Cambodia has emerged from its turbulent and tragic recent history to become an exciting and vibrant holiday destination. It is less developed for tourism than its neighbour Vietnam and offers one of Asia's greatest and most iconic attractions - Angkor Wat and surrounding temples. Many chose to visit Angkor after a tour of Vietnam, but for those who choose to explore the country in more depth they are rewarded with an insight into an Asia lost in many other countries.
The biggest attraction by far in Cambodia is the lost city of Angkor. For over 600 years from 802 AD this city ruled an empire that covered much of South-east Asia. At its height the city covered over 75 square miles, a size London didnt get to until well into Victorian times. Although most of the buildings were made of timber and have rotted away, the huge canals, lakes and temple complexes still survive, with more being discovered in the surrounding jungles every year.
The main temple in the city is Angkor Wat, the largest religious structure in the world and one of the its most iconic structures. Built by Suryavarman II between 1113-1150 AD its size is overwhelming, only truly appreciated for the first time as you cross the wide stone causeway that crosses the complex's large moat. Some of the statistics explain why; over 600 metres of detailed bas-reliefs circle the wall of the main temple, its five huge towers shaped like Lotus blossom. (Watch out for the stairs up into the temple, they are steep.) In total over 2,000 carved dancing girls have been counted around the temple itself. Angkor Wat is a place that however long a visit has been anticipated and looked forward too, it will not disappoint.
Many people don't realise that Angkor Wat is just one of many temples and complexes dotted around the old city. Over 70 have been counted and several of these are on a scale that anywhere but in the shadow of Angkor Wat they would be major attractions in their own right. Almost next to it lies Angkor Thom, resplendent under vast carved faces and profiles of the gods.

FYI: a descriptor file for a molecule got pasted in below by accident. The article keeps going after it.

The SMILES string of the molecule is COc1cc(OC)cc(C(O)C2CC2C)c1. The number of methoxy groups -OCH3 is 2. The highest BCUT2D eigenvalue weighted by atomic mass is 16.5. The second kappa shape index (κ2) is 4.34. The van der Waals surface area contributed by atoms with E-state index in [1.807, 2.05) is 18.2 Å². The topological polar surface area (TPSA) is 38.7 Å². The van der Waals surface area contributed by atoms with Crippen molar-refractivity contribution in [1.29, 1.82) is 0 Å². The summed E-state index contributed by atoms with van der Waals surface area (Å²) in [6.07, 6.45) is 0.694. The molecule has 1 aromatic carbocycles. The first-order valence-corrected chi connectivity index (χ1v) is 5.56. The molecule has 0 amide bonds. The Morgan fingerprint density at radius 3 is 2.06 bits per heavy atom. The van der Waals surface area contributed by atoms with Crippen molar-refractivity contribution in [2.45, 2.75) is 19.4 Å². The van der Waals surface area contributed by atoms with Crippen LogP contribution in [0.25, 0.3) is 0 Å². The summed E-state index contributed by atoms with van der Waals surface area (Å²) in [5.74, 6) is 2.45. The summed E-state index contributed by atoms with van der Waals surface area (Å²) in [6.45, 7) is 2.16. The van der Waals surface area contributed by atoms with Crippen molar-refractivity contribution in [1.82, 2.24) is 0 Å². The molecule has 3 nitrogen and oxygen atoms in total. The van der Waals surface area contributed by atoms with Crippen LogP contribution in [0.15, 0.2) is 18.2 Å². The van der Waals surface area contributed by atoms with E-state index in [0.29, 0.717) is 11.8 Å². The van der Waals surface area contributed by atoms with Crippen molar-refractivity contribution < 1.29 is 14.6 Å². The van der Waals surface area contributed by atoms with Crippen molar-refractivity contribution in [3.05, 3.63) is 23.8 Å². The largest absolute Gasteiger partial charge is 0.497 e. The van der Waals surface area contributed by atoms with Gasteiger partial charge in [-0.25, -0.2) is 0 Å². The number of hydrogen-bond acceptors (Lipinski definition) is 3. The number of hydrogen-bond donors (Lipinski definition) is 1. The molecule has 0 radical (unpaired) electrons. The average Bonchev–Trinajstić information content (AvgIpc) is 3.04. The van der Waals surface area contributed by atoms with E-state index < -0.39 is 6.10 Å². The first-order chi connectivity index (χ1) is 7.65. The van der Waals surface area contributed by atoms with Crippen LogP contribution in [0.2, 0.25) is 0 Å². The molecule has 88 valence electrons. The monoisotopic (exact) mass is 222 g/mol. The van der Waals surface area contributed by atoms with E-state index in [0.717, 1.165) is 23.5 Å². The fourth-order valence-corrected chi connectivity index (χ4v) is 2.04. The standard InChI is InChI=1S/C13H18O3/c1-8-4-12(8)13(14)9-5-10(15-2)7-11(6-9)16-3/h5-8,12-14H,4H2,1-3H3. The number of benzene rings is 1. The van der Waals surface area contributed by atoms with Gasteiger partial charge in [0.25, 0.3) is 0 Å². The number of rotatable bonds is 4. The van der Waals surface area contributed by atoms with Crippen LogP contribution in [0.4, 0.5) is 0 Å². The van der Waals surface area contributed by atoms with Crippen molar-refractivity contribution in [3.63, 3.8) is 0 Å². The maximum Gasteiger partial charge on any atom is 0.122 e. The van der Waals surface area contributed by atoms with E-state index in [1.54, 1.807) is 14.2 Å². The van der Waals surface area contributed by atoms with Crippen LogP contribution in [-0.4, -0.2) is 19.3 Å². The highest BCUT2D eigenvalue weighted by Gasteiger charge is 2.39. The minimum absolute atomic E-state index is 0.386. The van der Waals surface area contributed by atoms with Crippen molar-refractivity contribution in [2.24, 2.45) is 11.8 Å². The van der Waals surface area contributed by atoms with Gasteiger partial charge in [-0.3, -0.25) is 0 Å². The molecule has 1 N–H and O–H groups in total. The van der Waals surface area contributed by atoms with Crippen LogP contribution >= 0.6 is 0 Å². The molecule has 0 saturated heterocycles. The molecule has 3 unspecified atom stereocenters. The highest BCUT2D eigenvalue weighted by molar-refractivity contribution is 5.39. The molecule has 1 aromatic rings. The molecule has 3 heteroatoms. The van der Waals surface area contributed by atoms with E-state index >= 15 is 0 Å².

Ta Prohm is one of the most photographed (and filmed) temples, with many of its walls and courtyards covered by the ancient trunks and roots of jungle trees that have slowly encroached and taken back the land to jungle. It is the ultimate image of the lost city. To the south east of these lie the Roluos group of monuments, the oldest in the city, and to the northeast is Banteay Srei, built in pink limestone.
Whether you have 2 days or two weeks, the city and its outlying complexes will keep you busy and enthralled by the scale of what the Khymer civilization achieved. You stay at Siem Reap, a small modern town that has grown up because of the constant flow of visitors and which has a sleepy, peaceful feel. There is a museum, souvenir shops, some excellent hotels and a vibrant travellers quarter with markets to barter in, street food to enjoy and cafes to sit in and watch the world go by.
The capital of Cambodia is Phnom Penh, a city that marries the elegance of the old French colonial architecture with the frenetic pace of modern Asian life. You can explore its sights and museums by rickshaw, eat in its lovely restaurants off the central boulevards and explore the markets and shopping areas.
When to go
Cambodia is hot throughout the year with the main criteria for choosing when to visit being the rainfall. The rains or monsoon start in May and continue through until October. It's quite possible to visit during this time, the rainfall mostly coming in short, sharp downpours, with broken sunshine in between. The dry season is the rest of the year - November until April - and this is the most popular time to visit, with very little rain and with lower humidity. The high season is November until January where the humidity is at its lowest but the lakes and rivers are full, and the jungle and vegetation lush and green.
Roughly speaking Cambodia has four key seasons:
1. November to February, cool and dry.
2. March to May, hot and dry.
3. June to August, hot and wet.
4. September to October, cool and wet.
The hot season rarely reaches above 35C and the cool season may go as low as 20C. The monsoon rains follow a regular pattern of 1 to 3 hours of rain in the afternoon making them easy to plan around.
A trip to Cambodia is a wonderful way to ignite your child's interest in other cultures. A real highlight for families is the chance to do a homestay, in a traditional rural village - you may even get to ride in an ox cart. Catching a tuk-tuk to Tonle Sap lake, Asia's largest fresh water lake where you can take a boat to see the floating villages and stilt houses is another must-do. The ruins of Angkor Wat and Ta Prohm, engulfed in jungle can be experienced from the air in a tethered balloon. The Hall of Echoes is always a popular stopping point for the children. There are wonderful small eco lodges for relaxing time and wild swimming beneath waterfalls to be enjoyed.